It was a summit of the super chefs this week.
Celebrity chefs Mario Batali and Emeril LaGasse squared off against fellow celebrity chef Bobby Flay, and the top woman in the White House kitchen, Cris Comerford, on national television.
Comerford, the White House executive chef, was a guest on the popular Food Network showdown, "Iron Chef." First lady Michelle Obama was also featured on the program, introducing the secret ingredient—what would be the featured ingredient in the dishes the chefs created for a panel of judges. That ingredient: anything from the White House garden.
Click here for a few of the recipes used on the program.
The White House garden was planted last spring with the help of local elementary school children at a cost of $200. It has since produced more than 1,000 pounds of produce and honey.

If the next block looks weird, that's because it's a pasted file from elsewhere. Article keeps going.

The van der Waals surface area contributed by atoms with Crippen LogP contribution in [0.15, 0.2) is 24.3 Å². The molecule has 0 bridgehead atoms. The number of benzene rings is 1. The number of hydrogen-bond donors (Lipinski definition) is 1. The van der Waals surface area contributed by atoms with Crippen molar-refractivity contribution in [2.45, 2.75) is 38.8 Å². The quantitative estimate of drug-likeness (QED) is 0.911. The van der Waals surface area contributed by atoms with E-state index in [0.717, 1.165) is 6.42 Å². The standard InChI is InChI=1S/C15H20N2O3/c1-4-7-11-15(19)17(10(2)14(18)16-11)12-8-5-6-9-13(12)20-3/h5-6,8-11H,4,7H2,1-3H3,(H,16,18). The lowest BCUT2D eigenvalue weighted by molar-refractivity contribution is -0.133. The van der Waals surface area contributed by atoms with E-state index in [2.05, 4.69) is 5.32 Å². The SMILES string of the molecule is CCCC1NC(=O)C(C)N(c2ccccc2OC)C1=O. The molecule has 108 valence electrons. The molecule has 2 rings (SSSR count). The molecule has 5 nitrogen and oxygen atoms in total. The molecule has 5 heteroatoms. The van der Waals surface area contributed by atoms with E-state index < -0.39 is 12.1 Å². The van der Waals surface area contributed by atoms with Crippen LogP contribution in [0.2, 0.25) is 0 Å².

"At first I thought we'd be able to find like two or three things," said Chef Bobby Flay. "But in fact, you had tomatoes, tomatillos and cauliflower and cabbage, and it kind of went on and on."
The competition on "Iron Chef" is fast and fierce. As team Flay/Comerford soon found out, it was also sneaky. Opposing chefs Batalli and LaGasse secretly hoarded the cauliflower, snatching it up before the other team could get their hands on any.
Pressing on without the cauliflower, Comerford used Asian ingredients like lemongrass in her broccoli soup, while Batalli pulled out his secret ingredient: sweet potatoes for a ravioli filling. Southwest cooking King Flay whipped up collard green tamales while LaGasse managed to sneak carrots into New Orleans donuts.
"The ingredients tasted so good," Flay said. "It's amazing when you are able to pick something and then utilize it in the next few hours. How incredibly delicious it is."
The competition was all for fun, but the Flay/Comerford ticket managed to pull out a victory. In the end, the team said they hoped to inspire ordinary Americans to do more to their backyard gardens.
"I think it's really inspiring to all America to cook something fresh," Comerford said after the victory. "Our hope is there would be recipes in there that people who are non-vegetable lovers would eventually like. Even with just one vegetable at a time, we can make a difference."